When we first met, she spread out a big piece of paper on the desk with the song lyrics of "Smoke Gets in Your Eye" she transcribed earlier and wanted me to read those lines for her. Every word she wrote down was as big as a giant beetle: they were big and clearly written. Then, she took out an antique recorder and awkwardly pressed the "record" button, and I started to read those lyrics for her. In the MP3 era, it's neat to see people using this old gadget.
She became a regular in my class. She raised questions, took notes, and read English out loud in class. Her pronunciation was not correct yet every word was loud. From time to time, she would operate her little machine to record class sessions. Those tick-tick sounds of the machine showed so much of her urge to learn.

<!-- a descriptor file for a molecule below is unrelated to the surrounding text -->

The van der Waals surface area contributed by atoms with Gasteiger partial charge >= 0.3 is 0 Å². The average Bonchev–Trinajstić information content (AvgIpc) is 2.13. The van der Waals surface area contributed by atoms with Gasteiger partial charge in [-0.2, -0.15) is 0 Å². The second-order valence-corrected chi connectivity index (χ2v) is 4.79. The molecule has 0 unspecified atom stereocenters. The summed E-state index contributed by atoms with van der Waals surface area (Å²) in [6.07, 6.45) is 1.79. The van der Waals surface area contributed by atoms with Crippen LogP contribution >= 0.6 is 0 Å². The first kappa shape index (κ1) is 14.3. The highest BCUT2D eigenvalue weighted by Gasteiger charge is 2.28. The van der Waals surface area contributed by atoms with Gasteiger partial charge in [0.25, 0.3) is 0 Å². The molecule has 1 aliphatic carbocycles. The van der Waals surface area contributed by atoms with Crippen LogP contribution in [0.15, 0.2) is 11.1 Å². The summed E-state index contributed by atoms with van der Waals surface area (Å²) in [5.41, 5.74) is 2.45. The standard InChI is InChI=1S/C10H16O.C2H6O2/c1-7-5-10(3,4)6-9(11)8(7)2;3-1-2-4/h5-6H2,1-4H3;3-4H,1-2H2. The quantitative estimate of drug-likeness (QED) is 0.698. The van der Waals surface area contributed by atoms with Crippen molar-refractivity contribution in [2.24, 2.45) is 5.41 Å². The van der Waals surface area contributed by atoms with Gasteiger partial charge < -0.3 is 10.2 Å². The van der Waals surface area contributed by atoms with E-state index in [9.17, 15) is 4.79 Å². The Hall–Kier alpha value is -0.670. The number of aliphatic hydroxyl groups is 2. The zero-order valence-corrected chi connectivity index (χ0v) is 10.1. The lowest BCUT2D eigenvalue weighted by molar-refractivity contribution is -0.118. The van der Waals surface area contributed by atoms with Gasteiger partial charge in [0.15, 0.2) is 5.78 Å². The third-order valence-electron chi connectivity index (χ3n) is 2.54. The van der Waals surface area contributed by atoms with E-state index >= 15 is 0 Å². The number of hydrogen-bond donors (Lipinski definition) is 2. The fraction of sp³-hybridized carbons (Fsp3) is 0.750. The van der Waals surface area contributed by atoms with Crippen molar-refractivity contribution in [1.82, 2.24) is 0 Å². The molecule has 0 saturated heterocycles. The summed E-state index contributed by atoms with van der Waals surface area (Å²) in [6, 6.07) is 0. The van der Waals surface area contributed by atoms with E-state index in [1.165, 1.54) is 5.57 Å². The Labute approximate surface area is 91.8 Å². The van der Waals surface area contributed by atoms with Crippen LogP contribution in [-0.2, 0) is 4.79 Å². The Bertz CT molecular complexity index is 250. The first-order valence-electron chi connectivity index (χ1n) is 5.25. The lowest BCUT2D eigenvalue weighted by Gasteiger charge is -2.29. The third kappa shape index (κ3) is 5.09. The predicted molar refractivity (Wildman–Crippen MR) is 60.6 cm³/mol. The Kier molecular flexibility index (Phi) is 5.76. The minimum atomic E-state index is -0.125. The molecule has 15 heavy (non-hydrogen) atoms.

Sometimes she complained that the words in the class handouts were too small. That's easy; I just augmented the font size of the words and printed the handouts for her again. With font size 36, every word looked bigger even than her "Smoke Gets in Your Eyes" handwriting; they were now big enough to be "exploding in your face." She was happy.
She told me she wanted to talk to her great-grandson when he came back from the US. The boy loved her, but there seemed to be a little communication problem. “This year will be different!” She said.
Somehow people stop learning when they pass certain age, as if learning is responsibility of the young. Many do nothing but watch TV all day long after they retire; they are often labeled as “couch potatoes” – I think “couch zombies” is more like it. She was different; that fire was still burning in her eyes, and would continue to blaze for quite some time. Wasn't she a beautiful woman? She IS THE beautiful woman.